Thursday, 30 January 2014

Dungeons & No Dragons

I am ridiculously excited about this new video game. 

It's called 'Kingdom Come: Deliverance', and comes from the brand new company, Warhorse Studios, based in Prague. They’ve had the crazy idea that there is an audience for an RPG (that’s ‘role-playing game’, for the uninitiated) that has a medieval-esque setting, but approaches the Middle Ages like a grown-up.

In other words, without any of this:

Or this:

And definitely none of this:

Not the most practical set of armour ever devised

The typical formula for an RPG is that you start off as some lowly nobody, and gradually develop your character through a series of missions, adventures, and encounters, until you become a hero of epic renown.

The video game industry, like the movie industry, doesn’t like to stray from tried-and-tested formulas. In this case, thanks to the legacy of Tolkien, the formula involves a brain-crushing dose of magic and monsters that turns the whole thing into a kind of rainbow-coloured pantomime.

Brienne of Tarth, a true warrior maiden...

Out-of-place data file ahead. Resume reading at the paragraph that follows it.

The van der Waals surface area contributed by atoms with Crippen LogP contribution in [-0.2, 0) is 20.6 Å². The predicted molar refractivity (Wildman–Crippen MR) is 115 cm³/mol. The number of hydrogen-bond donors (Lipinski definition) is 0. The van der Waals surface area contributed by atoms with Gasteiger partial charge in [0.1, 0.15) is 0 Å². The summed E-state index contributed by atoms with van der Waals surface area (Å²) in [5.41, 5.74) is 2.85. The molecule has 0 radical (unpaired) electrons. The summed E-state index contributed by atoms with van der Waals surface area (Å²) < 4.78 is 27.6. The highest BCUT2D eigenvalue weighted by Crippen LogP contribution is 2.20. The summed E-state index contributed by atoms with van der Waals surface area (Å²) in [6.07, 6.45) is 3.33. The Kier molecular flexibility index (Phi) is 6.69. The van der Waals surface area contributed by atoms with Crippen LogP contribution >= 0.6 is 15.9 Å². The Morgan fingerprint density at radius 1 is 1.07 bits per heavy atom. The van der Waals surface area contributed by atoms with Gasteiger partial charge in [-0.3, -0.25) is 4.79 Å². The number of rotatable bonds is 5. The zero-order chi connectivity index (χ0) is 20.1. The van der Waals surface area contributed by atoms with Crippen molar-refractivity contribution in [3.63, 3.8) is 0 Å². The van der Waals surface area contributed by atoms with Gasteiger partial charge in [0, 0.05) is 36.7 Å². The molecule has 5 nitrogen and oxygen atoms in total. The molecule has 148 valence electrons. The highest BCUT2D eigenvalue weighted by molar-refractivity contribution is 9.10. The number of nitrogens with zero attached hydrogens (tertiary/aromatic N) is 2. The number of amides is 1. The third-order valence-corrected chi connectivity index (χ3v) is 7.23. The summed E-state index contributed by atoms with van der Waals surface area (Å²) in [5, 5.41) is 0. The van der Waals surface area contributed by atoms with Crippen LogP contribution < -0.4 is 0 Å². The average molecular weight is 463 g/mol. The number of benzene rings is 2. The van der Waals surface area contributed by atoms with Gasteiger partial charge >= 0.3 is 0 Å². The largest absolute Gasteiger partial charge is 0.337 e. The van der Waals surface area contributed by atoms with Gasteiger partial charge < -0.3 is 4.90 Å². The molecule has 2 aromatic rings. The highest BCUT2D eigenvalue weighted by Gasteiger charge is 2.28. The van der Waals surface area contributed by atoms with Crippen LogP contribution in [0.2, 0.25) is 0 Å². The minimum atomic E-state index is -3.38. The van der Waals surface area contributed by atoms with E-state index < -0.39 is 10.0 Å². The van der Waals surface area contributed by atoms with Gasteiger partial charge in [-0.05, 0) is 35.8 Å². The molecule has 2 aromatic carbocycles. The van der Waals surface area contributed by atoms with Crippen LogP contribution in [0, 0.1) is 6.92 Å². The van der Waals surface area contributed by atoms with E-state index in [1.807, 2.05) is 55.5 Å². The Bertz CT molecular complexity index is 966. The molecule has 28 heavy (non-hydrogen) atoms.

That’s all well and good, but the world of orcs, wizards, and improbably-proportioned elf warrior-maidens has never done it for me. I mean, I love Skyrim to bits, but I always play as a human rather than some weird talking cat-person (for example), and I have as little to do with magic as possible.

It’s also telling that Game of Thrones is such a massive hit, when magic is all but absent in the first couple of seasons.

Aren’t the Middle Ages exciting enough without all that frippery? Who doesn’t want to be truly immersed in a living, breathing virtual medieval world, complete with all its intrigue, adventures and dangers?

These were the questions asked by the people at Warhorse Studios. ‘Dungeons & No Dragons’ is how they pitched it.

Naturally the big games developers weren’t interested, so Warhorse have launched a kickstarter campaign online. They want to prove that there is an audience for a realistic medieval RPG, with the help of thousands of individual investors (you can invest anything from £3 to £5000).

It seems to be working, too. They reached their initial target of £300,000 within three days, and it currently stands at more than £500,000.

Both the video game nerd and the medievalist inside me are so chuffed about this. The only downside is that we have to wait till late next year to see the final product...


  1. I actually put some cash down on the kick starter for this project I think it looks quite exciting, until then I will content myself with Rome II since CA have finally patched the problems with it.

    1. Yes, I'm glad I stayed away from Rome II until they fixed all those awful bugs...